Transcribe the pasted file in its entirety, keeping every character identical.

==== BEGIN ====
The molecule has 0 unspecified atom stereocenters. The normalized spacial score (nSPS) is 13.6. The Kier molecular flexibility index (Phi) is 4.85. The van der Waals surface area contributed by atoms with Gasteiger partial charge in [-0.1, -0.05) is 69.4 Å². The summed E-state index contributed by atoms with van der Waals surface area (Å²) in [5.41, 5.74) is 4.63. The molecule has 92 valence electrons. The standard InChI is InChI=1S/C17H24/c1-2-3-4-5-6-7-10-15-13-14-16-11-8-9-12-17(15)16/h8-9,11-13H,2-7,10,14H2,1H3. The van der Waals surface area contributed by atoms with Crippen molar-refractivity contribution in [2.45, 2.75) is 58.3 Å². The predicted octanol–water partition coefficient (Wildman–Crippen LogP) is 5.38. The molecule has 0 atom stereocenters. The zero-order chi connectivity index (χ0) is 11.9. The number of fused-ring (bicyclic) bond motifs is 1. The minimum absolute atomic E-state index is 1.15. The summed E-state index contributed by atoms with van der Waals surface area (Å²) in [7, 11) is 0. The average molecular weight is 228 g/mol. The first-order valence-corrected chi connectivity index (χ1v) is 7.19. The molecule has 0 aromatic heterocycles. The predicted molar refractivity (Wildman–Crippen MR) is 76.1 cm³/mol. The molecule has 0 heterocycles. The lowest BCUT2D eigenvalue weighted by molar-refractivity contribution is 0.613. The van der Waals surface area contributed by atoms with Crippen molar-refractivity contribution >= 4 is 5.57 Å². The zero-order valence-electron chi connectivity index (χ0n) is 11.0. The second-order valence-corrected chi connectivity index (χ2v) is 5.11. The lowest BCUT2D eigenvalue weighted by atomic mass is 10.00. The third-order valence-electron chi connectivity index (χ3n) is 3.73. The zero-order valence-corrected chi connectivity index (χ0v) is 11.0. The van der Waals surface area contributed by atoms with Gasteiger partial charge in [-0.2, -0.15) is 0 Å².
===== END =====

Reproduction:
The molecule has 0 unspecified atom stereocenters. The normalized spacial score (nSPS) is 13.6. The Kier molecular flexibility index (Phi) is 4.85. The van der Waals surface area contributed by atoms with Gasteiger partial charge in [-0.1, -0.05) is 69.4 Å². The summed E-state index contributed by atoms with van der Waals surface area (Å²) in [5.41, 5.74) is 4.63. The molecule has 92 valence electrons. The standard InChI is InChI=1S/C17H24/c1-2-3-4-5-6-7-10-15-13-14-16-11-8-9-12-17(15)16/h8-9,11-13H,2-7,10,14H2,1H3. The van der Waals surface area contributed by atoms with Crippen molar-refractivity contribution in [2.45, 2.75) is 58.3 Å². The predicted octanol–water partition coefficient (Wildman–Crippen LogP) is 5.38. The molecule has 0 atom stereocenters. The zero-order chi connectivity index (χ0) is 11.9. The number of fused-ring (bicyclic) bond motifs is 1. The minimum absolute atomic E-state index is 1.15. The summed E-state index contributed by atoms with van der Waals surface area (Å²) in [7, 11) is 0. The average molecular weight is 228 g/mol. The first-order valence-corrected chi connectivity index (χ1v) is 7.19. The molecule has 0 aromatic heterocycles. The predicted molar refractivity (Wildman–Crippen MR) is 76.1 cm³/mol. The molecule has 0 heterocycles. The lowest BCUT2D eigenvalue weighted by molar-refractivity contribution is 0.613. The van der Waals surface area contributed by atoms with Crippen molar-refractivity contribution >= 4 is 5.57 Å². The zero-order valence-electron chi connectivity index (χ0n) is 11.0. The second-order valence-corrected chi connectivity index (χ2v) is 5.11. The lowest BCUT2D eigenvalue weighted by atomic mass is 10.00. The third-order valence-electron chi connectivity index (χ3n) is 3.73. The zero-order valence-corrected chi connectivity index (χ0v) is 11.0. The van der Waals surface area contributed by atoms with Gasteiger partial charge in [-0.2, -0.15) is 0 Å².